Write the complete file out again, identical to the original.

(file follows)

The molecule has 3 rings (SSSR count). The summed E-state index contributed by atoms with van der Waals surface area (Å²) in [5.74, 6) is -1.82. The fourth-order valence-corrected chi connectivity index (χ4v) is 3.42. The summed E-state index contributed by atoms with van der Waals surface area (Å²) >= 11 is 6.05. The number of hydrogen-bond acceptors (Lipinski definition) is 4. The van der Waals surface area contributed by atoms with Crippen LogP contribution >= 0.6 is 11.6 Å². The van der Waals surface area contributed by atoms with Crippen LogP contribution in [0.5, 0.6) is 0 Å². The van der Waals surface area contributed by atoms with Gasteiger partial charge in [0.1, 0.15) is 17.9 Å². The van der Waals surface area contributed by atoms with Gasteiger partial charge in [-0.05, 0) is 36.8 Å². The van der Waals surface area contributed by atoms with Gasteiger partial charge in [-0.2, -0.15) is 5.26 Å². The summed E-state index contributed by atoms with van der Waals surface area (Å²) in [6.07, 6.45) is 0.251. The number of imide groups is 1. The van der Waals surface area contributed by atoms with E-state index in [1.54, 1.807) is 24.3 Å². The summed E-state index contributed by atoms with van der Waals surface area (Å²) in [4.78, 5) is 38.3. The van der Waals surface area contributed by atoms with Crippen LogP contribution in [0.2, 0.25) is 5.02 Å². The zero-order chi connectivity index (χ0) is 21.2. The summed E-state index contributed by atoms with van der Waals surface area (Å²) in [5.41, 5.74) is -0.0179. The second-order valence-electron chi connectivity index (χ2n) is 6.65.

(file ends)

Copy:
The molecule has 3 rings (SSSR count). The summed E-state index contributed by atoms with van der Waals surface area (Å²) in [5.74, 6) is -1.82. The fourth-order valence-corrected chi connectivity index (χ4v) is 3.42. The summed E-state index contributed by atoms with van der Waals surface area (Å²) >= 11 is 6.05. The number of hydrogen-bond acceptors (Lipinski definition) is 4. The van der Waals surface area contributed by atoms with Crippen LogP contribution >= 0.6 is 11.6 Å². The van der Waals surface area contributed by atoms with Crippen LogP contribution in [0.5, 0.6) is 0 Å². The van der Waals surface area contributed by atoms with Gasteiger partial charge in [0.1, 0.15) is 17.9 Å². The van der Waals surface area contributed by atoms with Gasteiger partial charge in [-0.05, 0) is 36.8 Å². The van der Waals surface area contributed by atoms with Gasteiger partial charge in [-0.2, -0.15) is 5.26 Å². The summed E-state index contributed by atoms with van der Waals surface area (Å²) in [6.07, 6.45) is 0.251. The number of imide groups is 1. The van der Waals surface area contributed by atoms with E-state index in [1.54, 1.807) is 24.3 Å². The summed E-state index contributed by atoms with van der Waals surface area (Å²) in [4.78, 5) is 38.3. The van der Waals surface area contributed by atoms with Crippen LogP contribution in [0.2, 0.25) is 5.02 Å². The zero-order chi connectivity index (χ0) is 21.2. The summed E-state index contributed by atoms with van der Waals surface area (Å²) in [5.41, 5.74) is -0.0179. The second-order valence-electron chi connectivity index (χ2n) is 6.65.